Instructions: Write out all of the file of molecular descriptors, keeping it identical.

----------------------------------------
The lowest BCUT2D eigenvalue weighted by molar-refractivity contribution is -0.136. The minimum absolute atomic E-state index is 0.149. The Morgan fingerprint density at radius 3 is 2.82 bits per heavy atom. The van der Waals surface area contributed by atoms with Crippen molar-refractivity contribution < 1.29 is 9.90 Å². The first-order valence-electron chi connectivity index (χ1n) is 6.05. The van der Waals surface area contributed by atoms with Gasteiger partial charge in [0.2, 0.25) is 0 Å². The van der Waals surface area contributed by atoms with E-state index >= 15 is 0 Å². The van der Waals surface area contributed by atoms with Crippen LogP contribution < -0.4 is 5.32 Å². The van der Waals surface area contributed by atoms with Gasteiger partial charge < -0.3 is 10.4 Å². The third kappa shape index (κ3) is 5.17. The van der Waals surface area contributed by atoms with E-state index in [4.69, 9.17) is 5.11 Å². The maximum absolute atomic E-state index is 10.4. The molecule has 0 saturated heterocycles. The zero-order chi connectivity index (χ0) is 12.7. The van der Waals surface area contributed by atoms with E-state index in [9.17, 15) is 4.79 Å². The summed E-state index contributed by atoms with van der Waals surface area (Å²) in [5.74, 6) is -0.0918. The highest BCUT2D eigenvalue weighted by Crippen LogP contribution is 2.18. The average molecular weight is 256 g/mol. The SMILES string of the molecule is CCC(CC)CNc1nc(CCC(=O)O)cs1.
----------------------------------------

The lowest BCUT2D eigenvalue weighted by molar-refractivity contribution is -0.136. The minimum absolute atomic E-state index is 0.149. The Morgan fingerprint density at radius 3 is 2.82 bits per heavy atom. The van der Waals surface area contributed by atoms with Crippen molar-refractivity contribution < 1.29 is 9.90 Å². The first-order valence-electron chi connectivity index (χ1n) is 6.05. The van der Waals surface area contributed by atoms with Gasteiger partial charge in [0.2, 0.25) is 0 Å². The van der Waals surface area contributed by atoms with E-state index >= 15 is 0 Å². The van der Waals surface area contributed by atoms with Crippen LogP contribution < -0.4 is 5.32 Å². The van der Waals surface area contributed by atoms with Gasteiger partial charge < -0.3 is 10.4 Å². The third kappa shape index (κ3) is 5.17. The van der Waals surface area contributed by atoms with E-state index in [4.69, 9.17) is 5.11 Å². The maximum absolute atomic E-state index is 10.4. The molecule has 0 saturated heterocycles. The zero-order chi connectivity index (χ0) is 12.7. The van der Waals surface area contributed by atoms with E-state index in [9.17, 15) is 4.79 Å². The summed E-state index contributed by atoms with van der Waals surface area (Å²) in [5.74, 6) is -0.0918. The highest BCUT2D eigenvalue weighted by Crippen LogP contribution is 2.18. The average molecular weight is 256 g/mol. The SMILES string of the molecule is CCC(CC)CNc1nc(CCC(=O)O)cs1.